How to cut LTC transportation costs

All LTC administrators are interested in reducing costs where possible. Transportation is one area that might be better managed to save money. True, there’s not much one can do about fuel prices or costly regulations pertaining to emissions standards, but transportation can be honed to operate more efficiently and less expensively. 

According to Halsey King, a fleet transportation expert and principal at Halsey King & Associates, “The single biggest mistake we see today is failing to protect their investment.” (That is, the facility’s paratransit buses or vans.) He explains that choosing the wrong technician can compound maintenance and repair costs exponentially.

“Your mechanic at the local garage might be very good at his job, but unqualified to work on highly specialized paratransit buses or vans,” King says. Ever-changing technologies associated with these vehicles, such as new ramp or electronic systems add to the challenge. Ask the dealer who sold the vehicle for references and question your technician “to make sure he has experience with every system your bus has,” King says.


Senior housing communities subcontract many things: foodservice, housekeeping, security and linen services, to name a few. So why do so many choose to manage their transportation programs themselves? 

“If your core competency is patient care or adult care, not transportation, doesn’t it make sense to subcontract it?” says Joe Rubino of J.M. Rubino Transit Consulting. “There is a big misconception that because everyone knows how to drive, it is possible to run a transportation operation well. In reality, it’s very complicated.”

While operations get to keep their own vehicles and even their existing drivers, the day-to-day responsibilities fall on the shoulders of the management company. “A contractor can simply manage it more effectively,” Rubino explains, and can help the facility get more for their expenses, such as payroll and fuel costs. They do so by utilizing economies of scale, specialized software and experienced coordinators and dispatchers.

“Be honest about how much you spend on transportation, and a management company will probably work with you to come up with a price that is lower,” Rubino says. “Sometimes the facility finds that just [the relief from] the hassles of fueling, maintenance and insurance make contracting a desirable option.”


While CNG (compressed natural gas) and gas-electric vehicles are being touted as the wave of the future, they are expensive to buy and own. A CNG system can add up to $20,000 to the cost of a vehicle. Commercial gas-electric vehicles, in addition to their unresolved safety concerns, feature not one, but two costly power systems and are still too new to offer any economies of scale. “There are too many issues with the technology at this point,” says King of the gas-electric options. "If you’re looking simply at fuel cost, nothing beats the economies of a diesel engine—not yet, anyway,” adding, however, “Twenty years from now, they’ll be commonplace.”


While having one’s own buses and vans might be the ultimate in convenience for residents and operators, maintaining such a fleet can be costly. For operators that find it prohibitive to own their own vehicles, alternatives exist, and with investigation and coordination, using these alternatives can get residents where they need to go.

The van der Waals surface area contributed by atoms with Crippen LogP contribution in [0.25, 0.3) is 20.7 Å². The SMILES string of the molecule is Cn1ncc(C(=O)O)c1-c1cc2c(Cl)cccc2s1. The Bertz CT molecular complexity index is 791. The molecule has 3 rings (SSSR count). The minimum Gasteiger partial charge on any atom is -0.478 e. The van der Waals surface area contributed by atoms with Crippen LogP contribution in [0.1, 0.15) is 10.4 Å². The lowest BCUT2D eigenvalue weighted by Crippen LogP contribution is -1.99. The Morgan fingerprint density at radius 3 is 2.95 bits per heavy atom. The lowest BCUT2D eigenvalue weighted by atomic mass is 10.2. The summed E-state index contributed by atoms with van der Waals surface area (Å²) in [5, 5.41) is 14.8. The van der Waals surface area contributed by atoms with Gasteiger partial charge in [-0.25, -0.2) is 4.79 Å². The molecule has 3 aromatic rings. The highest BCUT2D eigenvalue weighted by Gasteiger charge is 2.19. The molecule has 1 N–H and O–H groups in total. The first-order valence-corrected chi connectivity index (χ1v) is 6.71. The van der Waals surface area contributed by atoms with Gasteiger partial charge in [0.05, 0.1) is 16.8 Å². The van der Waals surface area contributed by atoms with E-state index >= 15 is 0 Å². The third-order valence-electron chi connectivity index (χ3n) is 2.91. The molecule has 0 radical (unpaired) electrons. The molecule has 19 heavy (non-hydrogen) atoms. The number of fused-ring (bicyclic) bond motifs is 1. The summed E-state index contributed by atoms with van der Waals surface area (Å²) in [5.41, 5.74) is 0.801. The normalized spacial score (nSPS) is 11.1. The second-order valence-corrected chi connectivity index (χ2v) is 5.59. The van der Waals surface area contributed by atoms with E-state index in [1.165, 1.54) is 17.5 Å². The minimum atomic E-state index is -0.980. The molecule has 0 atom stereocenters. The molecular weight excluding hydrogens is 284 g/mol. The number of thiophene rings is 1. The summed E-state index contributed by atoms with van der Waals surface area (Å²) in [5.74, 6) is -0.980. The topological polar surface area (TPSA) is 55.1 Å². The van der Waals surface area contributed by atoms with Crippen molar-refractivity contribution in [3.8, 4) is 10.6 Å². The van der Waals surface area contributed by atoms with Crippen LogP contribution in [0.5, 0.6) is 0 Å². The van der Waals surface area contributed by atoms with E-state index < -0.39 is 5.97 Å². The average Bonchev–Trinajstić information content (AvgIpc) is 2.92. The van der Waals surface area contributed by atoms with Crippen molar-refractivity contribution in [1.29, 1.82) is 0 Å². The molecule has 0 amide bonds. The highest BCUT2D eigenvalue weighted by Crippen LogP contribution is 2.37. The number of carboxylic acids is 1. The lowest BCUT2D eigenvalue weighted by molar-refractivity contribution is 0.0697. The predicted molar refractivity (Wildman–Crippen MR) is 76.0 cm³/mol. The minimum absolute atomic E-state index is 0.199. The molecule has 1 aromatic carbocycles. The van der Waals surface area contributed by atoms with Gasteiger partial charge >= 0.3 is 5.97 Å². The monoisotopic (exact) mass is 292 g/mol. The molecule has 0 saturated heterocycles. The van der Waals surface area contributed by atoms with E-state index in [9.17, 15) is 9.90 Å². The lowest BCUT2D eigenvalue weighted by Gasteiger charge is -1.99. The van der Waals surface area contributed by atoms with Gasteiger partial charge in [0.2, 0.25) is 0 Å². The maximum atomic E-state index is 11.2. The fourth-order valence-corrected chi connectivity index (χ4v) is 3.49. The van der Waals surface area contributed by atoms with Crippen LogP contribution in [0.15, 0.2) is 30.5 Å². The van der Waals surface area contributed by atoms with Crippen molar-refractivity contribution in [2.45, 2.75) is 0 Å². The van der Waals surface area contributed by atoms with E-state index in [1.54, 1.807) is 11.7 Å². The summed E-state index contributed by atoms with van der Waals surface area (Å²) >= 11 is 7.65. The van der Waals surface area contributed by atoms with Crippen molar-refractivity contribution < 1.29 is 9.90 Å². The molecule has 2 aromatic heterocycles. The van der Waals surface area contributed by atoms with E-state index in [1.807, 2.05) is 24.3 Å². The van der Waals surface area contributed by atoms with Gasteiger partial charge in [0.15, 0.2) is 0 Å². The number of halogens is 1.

Elaine Wells, executive director of Ride Connection, encourages senior living communities to use their vehicles. Like similar programs around the country, Ride Connection receives federal 5310 funding (for the acquisition of vehicles for older adults) and requires a local match of just 20 percent from the nonprofit agency receiving the grant. Communities can contribute to the 20 percent match and have access to the vehicle. “They [the LTC communities] schedule with our dispatch center and we work around them, and they furnish their own drivers. We allow them to put their own sign on the bus when they are using it. It can be parked at our facility or theirs,” says Wells.

She explains that such vehicle-sharing is a good alternative for companies experiencing financial difficulties. When the parent corporation of a local senior living community entered bankruptcy recently, “they just used [the vehicle] less,” says Elaine. “Then, once the company stabilized again, they used it more. It works very well for some situations.”


Did you know that you can actually use your bus or van to make money for your facility? Many newer vehicles offer drop-down LCD screens (or, you can have them installed on an older vehicle) on which your facility can provide entertainment content for your riders and sell advertising space to companies (such as pharmaceutical companies) whose target market includes LTC residents. Digital signage software companies help to provide the content and launch such initiatives to offset the cost of your new vehicle.

Finally, senior living bus and van owners should keep in mind basic cost- and fuel-saving measures. “Be smart about routing and work harder to combine trips and coordinate more intelligently to cut down on mileage and the fuel and maintenance costs that go with those extra miles,” advises King. And teach drivers fuel-saving measures, too, such as keeping the windows up and refraining from idling for long periods. Although they seem inconsequential, such common sense practices will result in accumulated savings over the long haul. 

Gina LaVecchia Ragone is a freelance writer based in Cleveland.

Topics: Articles , Facility management , Operations